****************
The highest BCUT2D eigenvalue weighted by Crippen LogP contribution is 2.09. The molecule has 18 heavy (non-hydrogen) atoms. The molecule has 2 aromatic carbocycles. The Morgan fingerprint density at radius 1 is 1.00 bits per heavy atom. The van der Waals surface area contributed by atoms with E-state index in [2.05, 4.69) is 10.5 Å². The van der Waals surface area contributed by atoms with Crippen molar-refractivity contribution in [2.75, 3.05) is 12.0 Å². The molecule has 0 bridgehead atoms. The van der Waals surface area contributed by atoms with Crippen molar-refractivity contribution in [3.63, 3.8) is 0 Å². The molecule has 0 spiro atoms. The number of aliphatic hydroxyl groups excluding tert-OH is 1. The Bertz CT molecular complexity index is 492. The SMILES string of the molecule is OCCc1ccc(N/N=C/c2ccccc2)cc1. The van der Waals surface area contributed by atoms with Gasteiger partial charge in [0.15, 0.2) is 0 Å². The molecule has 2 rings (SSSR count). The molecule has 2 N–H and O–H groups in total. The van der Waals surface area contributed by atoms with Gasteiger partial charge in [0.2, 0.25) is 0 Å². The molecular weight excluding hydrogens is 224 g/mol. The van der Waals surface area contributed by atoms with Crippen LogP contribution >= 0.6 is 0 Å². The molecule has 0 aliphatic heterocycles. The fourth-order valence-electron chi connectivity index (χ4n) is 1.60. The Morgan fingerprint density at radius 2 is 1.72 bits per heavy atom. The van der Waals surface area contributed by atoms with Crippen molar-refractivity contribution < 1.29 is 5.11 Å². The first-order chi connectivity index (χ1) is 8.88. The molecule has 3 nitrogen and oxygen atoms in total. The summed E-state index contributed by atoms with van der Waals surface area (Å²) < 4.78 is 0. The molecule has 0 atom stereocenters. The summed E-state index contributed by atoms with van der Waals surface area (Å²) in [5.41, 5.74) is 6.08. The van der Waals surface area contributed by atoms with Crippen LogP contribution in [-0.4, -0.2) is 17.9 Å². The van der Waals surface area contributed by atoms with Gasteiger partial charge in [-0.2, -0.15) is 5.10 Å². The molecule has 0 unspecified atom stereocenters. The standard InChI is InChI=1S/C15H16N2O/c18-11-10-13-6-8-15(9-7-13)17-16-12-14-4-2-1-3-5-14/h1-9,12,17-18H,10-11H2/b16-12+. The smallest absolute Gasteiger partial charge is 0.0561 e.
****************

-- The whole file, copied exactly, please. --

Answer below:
The highest BCUT2D eigenvalue weighted by Crippen LogP contribution is 2.09. The molecule has 18 heavy (non-hydrogen) atoms. The molecule has 2 aromatic carbocycles. The Morgan fingerprint density at radius 1 is 1.00 bits per heavy atom. The van der Waals surface area contributed by atoms with E-state index in [2.05, 4.69) is 10.5 Å². The van der Waals surface area contributed by atoms with Crippen molar-refractivity contribution in [2.75, 3.05) is 12.0 Å². The molecule has 0 bridgehead atoms. The van der Waals surface area contributed by atoms with Crippen molar-refractivity contribution in [3.63, 3.8) is 0 Å². The molecule has 0 spiro atoms. The number of aliphatic hydroxyl groups excluding tert-OH is 1. The Bertz CT molecular complexity index is 492. The SMILES string of the molecule is OCCc1ccc(N/N=C/c2ccccc2)cc1. The van der Waals surface area contributed by atoms with Gasteiger partial charge in [0.15, 0.2) is 0 Å². The molecule has 2 rings (SSSR count). The molecule has 2 N–H and O–H groups in total. The van der Waals surface area contributed by atoms with Gasteiger partial charge in [0.2, 0.25) is 0 Å². The molecular weight excluding hydrogens is 224 g/mol. The van der Waals surface area contributed by atoms with Crippen LogP contribution >= 0.6 is 0 Å². The molecule has 0 aliphatic heterocycles. The fourth-order valence-electron chi connectivity index (χ4n) is 1.60. The Morgan fingerprint density at radius 2 is 1.72 bits per heavy atom. The van der Waals surface area contributed by atoms with Crippen molar-refractivity contribution < 1.29 is 5.11 Å². The first-order chi connectivity index (χ1) is 8.88. The molecule has 3 nitrogen and oxygen atoms in total. The summed E-state index contributed by atoms with van der Waals surface area (Å²) < 4.78 is 0. The molecule has 0 atom stereocenters. The summed E-state index contributed by atoms with van der Waals surface area (Å²) in [5.41, 5.74) is 6.08. The van der Waals surface area contributed by atoms with Crippen LogP contribution in [-0.4, -0.2) is 17.9 Å². The van der Waals surface area contributed by atoms with Gasteiger partial charge in [-0.2, -0.15) is 5.10 Å². The molecule has 0 unspecified atom stereocenters. The standard InChI is InChI=1S/C15H16N2O/c18-11-10-13-6-8-15(9-7-13)17-16-12-14-4-2-1-3-5-14/h1-9,12,17-18H,10-11H2/b16-12+. The smallest absolute Gasteiger partial charge is 0.0561 e.